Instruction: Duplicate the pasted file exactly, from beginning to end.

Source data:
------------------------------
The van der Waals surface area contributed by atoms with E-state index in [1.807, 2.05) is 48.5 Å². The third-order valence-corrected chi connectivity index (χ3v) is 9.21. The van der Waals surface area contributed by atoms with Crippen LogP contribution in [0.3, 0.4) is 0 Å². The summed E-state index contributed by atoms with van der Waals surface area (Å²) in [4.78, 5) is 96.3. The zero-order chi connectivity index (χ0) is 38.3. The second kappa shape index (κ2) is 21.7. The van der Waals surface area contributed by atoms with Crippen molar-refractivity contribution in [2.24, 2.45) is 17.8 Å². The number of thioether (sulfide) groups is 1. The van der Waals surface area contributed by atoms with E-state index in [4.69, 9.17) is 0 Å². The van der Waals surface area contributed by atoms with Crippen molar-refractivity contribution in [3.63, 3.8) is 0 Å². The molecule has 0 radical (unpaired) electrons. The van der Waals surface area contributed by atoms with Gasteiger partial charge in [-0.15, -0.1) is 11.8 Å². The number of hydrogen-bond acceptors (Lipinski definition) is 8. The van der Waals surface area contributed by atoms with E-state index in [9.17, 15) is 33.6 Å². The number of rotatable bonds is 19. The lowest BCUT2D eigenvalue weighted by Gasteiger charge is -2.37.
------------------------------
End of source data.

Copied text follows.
The van der Waals surface area contributed by atoms with E-state index in [1.807, 2.05) is 48.5 Å². The third-order valence-corrected chi connectivity index (χ3v) is 9.21. The van der Waals surface area contributed by atoms with Crippen LogP contribution in [0.3, 0.4) is 0 Å². The summed E-state index contributed by atoms with van der Waals surface area (Å²) in [4.78, 5) is 96.3. The zero-order chi connectivity index (χ0) is 38.3. The second kappa shape index (κ2) is 21.7. The van der Waals surface area contributed by atoms with Crippen molar-refractivity contribution in [2.24, 2.45) is 17.8 Å². The number of thioether (sulfide) groups is 1. The van der Waals surface area contributed by atoms with E-state index in [4.69, 9.17) is 0 Å². The van der Waals surface area contributed by atoms with Crippen molar-refractivity contribution in [3.63, 3.8) is 0 Å². The molecule has 0 radical (unpaired) electrons. The van der Waals surface area contributed by atoms with Gasteiger partial charge in [-0.15, -0.1) is 11.8 Å². The number of hydrogen-bond acceptors (Lipinski definition) is 8. The van der Waals surface area contributed by atoms with E-state index in [9.17, 15) is 33.6 Å². The number of rotatable bonds is 19. The lowest BCUT2D eigenvalue weighted by Gasteiger charge is -2.37.